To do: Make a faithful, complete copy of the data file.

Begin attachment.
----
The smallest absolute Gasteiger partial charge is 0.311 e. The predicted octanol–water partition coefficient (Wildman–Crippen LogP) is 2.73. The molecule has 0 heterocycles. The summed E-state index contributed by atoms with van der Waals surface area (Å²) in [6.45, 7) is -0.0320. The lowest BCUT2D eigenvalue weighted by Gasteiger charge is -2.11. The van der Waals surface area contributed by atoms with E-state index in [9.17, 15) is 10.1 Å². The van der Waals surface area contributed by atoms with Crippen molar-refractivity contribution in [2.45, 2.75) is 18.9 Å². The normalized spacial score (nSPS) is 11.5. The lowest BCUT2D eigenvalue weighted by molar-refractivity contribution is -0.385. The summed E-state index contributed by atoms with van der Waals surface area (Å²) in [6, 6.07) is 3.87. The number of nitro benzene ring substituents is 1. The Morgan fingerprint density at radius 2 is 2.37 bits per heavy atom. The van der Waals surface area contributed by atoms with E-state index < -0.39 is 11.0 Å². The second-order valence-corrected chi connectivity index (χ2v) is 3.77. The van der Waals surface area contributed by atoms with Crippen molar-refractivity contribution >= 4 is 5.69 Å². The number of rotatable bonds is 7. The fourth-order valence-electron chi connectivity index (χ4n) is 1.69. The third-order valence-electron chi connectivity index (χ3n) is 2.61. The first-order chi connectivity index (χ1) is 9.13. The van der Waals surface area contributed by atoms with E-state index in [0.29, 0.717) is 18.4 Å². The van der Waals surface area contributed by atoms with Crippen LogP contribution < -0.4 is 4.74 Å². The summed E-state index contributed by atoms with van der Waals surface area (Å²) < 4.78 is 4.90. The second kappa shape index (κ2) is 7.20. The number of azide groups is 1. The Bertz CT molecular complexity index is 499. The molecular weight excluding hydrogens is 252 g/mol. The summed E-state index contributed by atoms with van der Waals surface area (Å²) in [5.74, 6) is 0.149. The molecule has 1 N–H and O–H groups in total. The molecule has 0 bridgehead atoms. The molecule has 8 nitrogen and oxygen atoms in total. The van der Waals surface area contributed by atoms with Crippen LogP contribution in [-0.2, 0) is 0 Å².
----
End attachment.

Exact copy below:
The smallest absolute Gasteiger partial charge is 0.311 e. The predicted octanol–water partition coefficient (Wildman–Crippen LogP) is 2.73. The molecule has 0 heterocycles. The summed E-state index contributed by atoms with van der Waals surface area (Å²) in [6.45, 7) is -0.0320. The lowest BCUT2D eigenvalue weighted by Gasteiger charge is -2.11. The van der Waals surface area contributed by atoms with E-state index in [9.17, 15) is 10.1 Å². The van der Waals surface area contributed by atoms with Crippen molar-refractivity contribution in [2.45, 2.75) is 18.9 Å². The normalized spacial score (nSPS) is 11.5. The lowest BCUT2D eigenvalue weighted by molar-refractivity contribution is -0.385. The summed E-state index contributed by atoms with van der Waals surface area (Å²) in [6, 6.07) is 3.87. The number of nitro benzene ring substituents is 1. The Morgan fingerprint density at radius 2 is 2.37 bits per heavy atom. The van der Waals surface area contributed by atoms with E-state index < -0.39 is 11.0 Å². The second-order valence-corrected chi connectivity index (χ2v) is 3.77. The van der Waals surface area contributed by atoms with Crippen molar-refractivity contribution >= 4 is 5.69 Å². The number of rotatable bonds is 7. The fourth-order valence-electron chi connectivity index (χ4n) is 1.69. The third-order valence-electron chi connectivity index (χ3n) is 2.61. The first-order chi connectivity index (χ1) is 9.13. The van der Waals surface area contributed by atoms with E-state index in [0.29, 0.717) is 18.4 Å². The van der Waals surface area contributed by atoms with Crippen LogP contribution < -0.4 is 4.74 Å². The summed E-state index contributed by atoms with van der Waals surface area (Å²) < 4.78 is 4.90. The second kappa shape index (κ2) is 7.20. The number of azide groups is 1. The Bertz CT molecular complexity index is 499. The molecular weight excluding hydrogens is 252 g/mol. The summed E-state index contributed by atoms with van der Waals surface area (Å²) in [5.74, 6) is 0.149. The molecule has 1 N–H and O–H groups in total. The molecule has 0 bridgehead atoms. The molecule has 8 nitrogen and oxygen atoms in total. The van der Waals surface area contributed by atoms with Crippen LogP contribution in [-0.2, 0) is 0 Å².